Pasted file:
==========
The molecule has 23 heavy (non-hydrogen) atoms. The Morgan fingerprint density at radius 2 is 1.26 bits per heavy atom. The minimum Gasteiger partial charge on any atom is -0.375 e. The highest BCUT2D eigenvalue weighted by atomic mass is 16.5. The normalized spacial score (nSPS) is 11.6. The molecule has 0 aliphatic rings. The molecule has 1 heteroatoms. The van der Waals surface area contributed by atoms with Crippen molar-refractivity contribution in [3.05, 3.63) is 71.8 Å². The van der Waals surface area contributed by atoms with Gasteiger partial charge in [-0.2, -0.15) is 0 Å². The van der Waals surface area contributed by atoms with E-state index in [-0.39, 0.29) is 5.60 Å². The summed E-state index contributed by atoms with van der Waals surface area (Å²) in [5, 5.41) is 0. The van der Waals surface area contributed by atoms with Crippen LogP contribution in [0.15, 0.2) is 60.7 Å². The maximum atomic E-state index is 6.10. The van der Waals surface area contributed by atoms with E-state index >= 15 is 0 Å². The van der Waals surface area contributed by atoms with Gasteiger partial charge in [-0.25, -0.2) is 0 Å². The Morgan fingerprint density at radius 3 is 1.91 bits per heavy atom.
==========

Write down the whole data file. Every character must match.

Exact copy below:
The molecule has 23 heavy (non-hydrogen) atoms. The Morgan fingerprint density at radius 2 is 1.26 bits per heavy atom. The minimum Gasteiger partial charge on any atom is -0.375 e. The highest BCUT2D eigenvalue weighted by atomic mass is 16.5. The normalized spacial score (nSPS) is 11.6. The molecule has 0 aliphatic rings. The molecule has 1 heteroatoms. The van der Waals surface area contributed by atoms with Crippen molar-refractivity contribution in [3.05, 3.63) is 71.8 Å². The van der Waals surface area contributed by atoms with Gasteiger partial charge in [-0.2, -0.15) is 0 Å². The van der Waals surface area contributed by atoms with E-state index in [-0.39, 0.29) is 5.60 Å². The summed E-state index contributed by atoms with van der Waals surface area (Å²) in [5, 5.41) is 0. The van der Waals surface area contributed by atoms with Crippen LogP contribution in [0.15, 0.2) is 60.7 Å². The maximum atomic E-state index is 6.10. The van der Waals surface area contributed by atoms with E-state index >= 15 is 0 Å². The van der Waals surface area contributed by atoms with Gasteiger partial charge in [-0.25, -0.2) is 0 Å². The Morgan fingerprint density at radius 3 is 1.91 bits per heavy atom.